Dr. Diana Romero has engaged in research and evidence-based advocacy related to reproductive, maternal and child health over the past 20 years. From her early research on factors affecting contraceptive decision-making and continuation among women of different racial/ethnic backgrounds, to the differential impact of the COVID-19 pandemic on pregnant persons in NYS, she has focused on these experiences among marginalized groups by race/ethnicity, socioeconomic and related structural factors. Dr. Romero serves on the NYC DOHMH Advisory Board for the CDC Pregnancy Risk Assessment Monitoring System (PRAMS) survey, and she has served on the FDA Obstetrics and Gynecological Devices Advisory Panel, as well as on the Board of Directors of several non-profit research and advocacy organizations addressing reproduction, gender and health. She teaches graduate courses in research methods, community health, and reproductive and sexual health policy.

Clarisa Bencomo

Clarisa Bencomo

Project Director for Gender Justice

Clarisa Bencomo works at the intersection of human rights, governance, and philanthropy, with an interest in how global, national, and hyper local systems and practices can be reimagined to promote greater equity. Before joining CUNY SPH, she was the Associate Director for Global Health Justice and Governance at Columbia’s Mailman School of Public Health and previously taught International Development in Columbia’s Graduate School of Architecture, Planning and Preservation. From 2010 through 2018 she developed and led governance programming for the Ford Foundation’s MENA Regional Office in Cairo. Her programming at Ford included support for participatory planning and budgeting to address spatial inequality; research and capacity-building to advance accountability for service provision; documentation and advocacy for policies that are inclusive of migrants and refugees; and regional learning networks and platforms around law and society, post-conflict recovery, and equitable urbanism. In addition to her work in philanthropy, she had a long career as a researcher and advocate on human rights and aid effectiveness, including more than a decade as a researcher at Human Rights Watch based in Cairo and New York.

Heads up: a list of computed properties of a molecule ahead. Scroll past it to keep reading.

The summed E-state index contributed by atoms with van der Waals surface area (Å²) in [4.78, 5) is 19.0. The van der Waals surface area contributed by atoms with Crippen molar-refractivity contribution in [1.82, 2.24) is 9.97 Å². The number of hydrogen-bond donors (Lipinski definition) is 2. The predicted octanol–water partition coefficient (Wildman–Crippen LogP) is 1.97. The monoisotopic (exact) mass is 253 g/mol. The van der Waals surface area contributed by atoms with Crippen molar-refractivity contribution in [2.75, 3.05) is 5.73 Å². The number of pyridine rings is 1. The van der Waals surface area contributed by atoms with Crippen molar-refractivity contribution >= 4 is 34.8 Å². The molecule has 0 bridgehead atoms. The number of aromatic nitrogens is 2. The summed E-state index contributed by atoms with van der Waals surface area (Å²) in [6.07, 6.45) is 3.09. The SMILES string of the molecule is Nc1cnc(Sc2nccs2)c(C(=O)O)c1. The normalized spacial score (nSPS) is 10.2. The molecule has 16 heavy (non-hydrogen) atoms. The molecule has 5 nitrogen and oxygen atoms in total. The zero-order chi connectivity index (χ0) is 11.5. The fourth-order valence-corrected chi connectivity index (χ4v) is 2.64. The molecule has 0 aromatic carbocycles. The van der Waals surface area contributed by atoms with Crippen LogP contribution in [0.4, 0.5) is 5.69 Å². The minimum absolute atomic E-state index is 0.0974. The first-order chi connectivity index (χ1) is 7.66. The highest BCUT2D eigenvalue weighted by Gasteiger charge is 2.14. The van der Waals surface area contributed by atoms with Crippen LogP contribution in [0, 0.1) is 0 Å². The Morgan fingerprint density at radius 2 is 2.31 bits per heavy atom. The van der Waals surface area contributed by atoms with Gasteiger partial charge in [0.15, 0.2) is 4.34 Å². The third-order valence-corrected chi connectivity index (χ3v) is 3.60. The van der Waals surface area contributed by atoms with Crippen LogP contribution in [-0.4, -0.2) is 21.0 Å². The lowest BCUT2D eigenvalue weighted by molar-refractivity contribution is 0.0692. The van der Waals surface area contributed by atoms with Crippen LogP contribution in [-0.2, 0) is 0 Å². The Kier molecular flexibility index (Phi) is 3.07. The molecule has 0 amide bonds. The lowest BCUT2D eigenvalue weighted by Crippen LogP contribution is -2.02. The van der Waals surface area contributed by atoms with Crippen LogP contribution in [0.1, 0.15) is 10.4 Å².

History of the SRJ Movement

Dr June Dobbs Butts presenting on Black Women and Sexuality
Dr June Dobbs Butts presenting on Black Women and Sexuality at the first national Black Women’s Health Conference, held in 1983

In June 1994, a caucus of twelve Black women were looking to articulate the specific unmet health care needs of Black women. They decided to call themselves the Women of African Descent for Reproductive Justice (WADRJ) and took out a full-page ad in the Washington Post entitled, “Black Women and Health Care Reform.” It ultimately garnered signatures from 836 Black women. With this seminal ad and the press conference on Capitol Hill that followed, the Reproductive Justice (RJ) Movement was born.

For nearly three decades, RJ has been recognized globally as a critical framework grounded in Black feminist thought and human rights. It is based on the practice of self-help and community care and is inclusive and applicable to everyone. Reproductive Justice is the human right “not to have children using safe birth control, abortion, or abstinence; the right to have children under the conditions we choose; and the right to parent the children we have in safe and healthy environments.” The RJ framework includes the right to bodily autonomy, free from any form of sexual or reproductive oppression. The framework is now more inclusively called Sexual and Reproductive Justice: the “complete physical, mental, spiritual, political, social, and economic well-being of women and girls based on the full achievement and protection of women’s human rights” and all people who can become pregnant.

The goal of SRJ is to advocate for and sustain the human rights of historically marginalized women, families, and communities in the United States and around the world to have the power and resources to maintain autonomy over their sexual and reproductive lives.

SRJ acknowledges the harms of repeated divestment due to structural racism and the resulting inadequate, inequitable access to resources and physical, emotional, spiritual, mental harm. The SRJ framework recognizes that reproductive autonomy is intrinsically linked to the full breadth of social determinants of health and racial equity.

Without equitable access to quality and safe healthcare, housing, education, environments, food, employment, and wages, there cannot be reproductive autonomy.